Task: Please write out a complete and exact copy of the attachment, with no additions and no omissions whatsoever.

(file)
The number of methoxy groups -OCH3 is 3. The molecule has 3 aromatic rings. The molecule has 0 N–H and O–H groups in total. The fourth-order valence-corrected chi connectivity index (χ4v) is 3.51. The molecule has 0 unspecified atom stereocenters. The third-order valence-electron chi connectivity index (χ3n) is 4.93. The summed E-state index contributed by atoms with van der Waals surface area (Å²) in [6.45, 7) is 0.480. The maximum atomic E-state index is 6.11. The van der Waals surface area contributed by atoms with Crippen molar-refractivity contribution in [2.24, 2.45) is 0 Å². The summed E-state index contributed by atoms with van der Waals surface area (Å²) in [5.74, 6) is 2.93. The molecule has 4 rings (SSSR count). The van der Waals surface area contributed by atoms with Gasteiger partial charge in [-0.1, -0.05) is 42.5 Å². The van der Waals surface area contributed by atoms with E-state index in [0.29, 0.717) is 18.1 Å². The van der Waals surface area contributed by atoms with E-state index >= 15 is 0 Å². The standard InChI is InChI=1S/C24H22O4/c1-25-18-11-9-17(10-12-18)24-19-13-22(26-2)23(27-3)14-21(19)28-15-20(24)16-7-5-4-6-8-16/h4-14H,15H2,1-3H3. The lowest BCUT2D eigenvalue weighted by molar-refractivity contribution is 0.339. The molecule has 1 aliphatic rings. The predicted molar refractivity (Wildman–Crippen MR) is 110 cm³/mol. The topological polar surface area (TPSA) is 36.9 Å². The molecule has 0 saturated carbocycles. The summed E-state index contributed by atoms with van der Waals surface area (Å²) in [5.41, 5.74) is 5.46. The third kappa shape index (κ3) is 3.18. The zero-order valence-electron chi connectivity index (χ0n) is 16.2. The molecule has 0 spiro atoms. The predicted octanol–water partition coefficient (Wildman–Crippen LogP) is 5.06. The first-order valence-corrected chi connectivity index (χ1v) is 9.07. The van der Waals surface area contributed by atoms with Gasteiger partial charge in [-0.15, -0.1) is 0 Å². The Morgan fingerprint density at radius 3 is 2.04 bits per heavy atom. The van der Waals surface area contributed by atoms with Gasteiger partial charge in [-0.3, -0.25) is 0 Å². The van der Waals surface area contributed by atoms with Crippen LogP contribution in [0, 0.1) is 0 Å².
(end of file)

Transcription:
The number of methoxy groups -OCH3 is 3. The molecule has 3 aromatic rings. The molecule has 0 N–H and O–H groups in total. The fourth-order valence-corrected chi connectivity index (χ4v) is 3.51. The molecule has 0 unspecified atom stereocenters. The third-order valence-electron chi connectivity index (χ3n) is 4.93. The summed E-state index contributed by atoms with van der Waals surface area (Å²) in [6.45, 7) is 0.480. The maximum atomic E-state index is 6.11. The van der Waals surface area contributed by atoms with Crippen molar-refractivity contribution in [2.24, 2.45) is 0 Å². The summed E-state index contributed by atoms with van der Waals surface area (Å²) in [5.74, 6) is 2.93. The molecule has 4 rings (SSSR count). The van der Waals surface area contributed by atoms with Gasteiger partial charge in [-0.1, -0.05) is 42.5 Å². The van der Waals surface area contributed by atoms with E-state index in [0.29, 0.717) is 18.1 Å². The van der Waals surface area contributed by atoms with E-state index >= 15 is 0 Å². The standard InChI is InChI=1S/C24H22O4/c1-25-18-11-9-17(10-12-18)24-19-13-22(26-2)23(27-3)14-21(19)28-15-20(24)16-7-5-4-6-8-16/h4-14H,15H2,1-3H3. The lowest BCUT2D eigenvalue weighted by molar-refractivity contribution is 0.339. The molecule has 1 aliphatic rings. The predicted molar refractivity (Wildman–Crippen MR) is 110 cm³/mol. The topological polar surface area (TPSA) is 36.9 Å². The molecule has 0 saturated carbocycles. The summed E-state index contributed by atoms with van der Waals surface area (Å²) in [5.41, 5.74) is 5.46. The third kappa shape index (κ3) is 3.18. The zero-order valence-electron chi connectivity index (χ0n) is 16.2. The molecule has 0 spiro atoms. The predicted octanol–water partition coefficient (Wildman–Crippen LogP) is 5.06. The first-order valence-corrected chi connectivity index (χ1v) is 9.07. The van der Waals surface area contributed by atoms with Gasteiger partial charge in [-0.15, -0.1) is 0 Å². The Morgan fingerprint density at radius 3 is 2.04 bits per heavy atom. The van der Waals surface area contributed by atoms with Gasteiger partial charge in [-0.3, -0.25) is 0 Å². The van der Waals surface area contributed by atoms with Crippen LogP contribution in [0, 0.1) is 0 Å².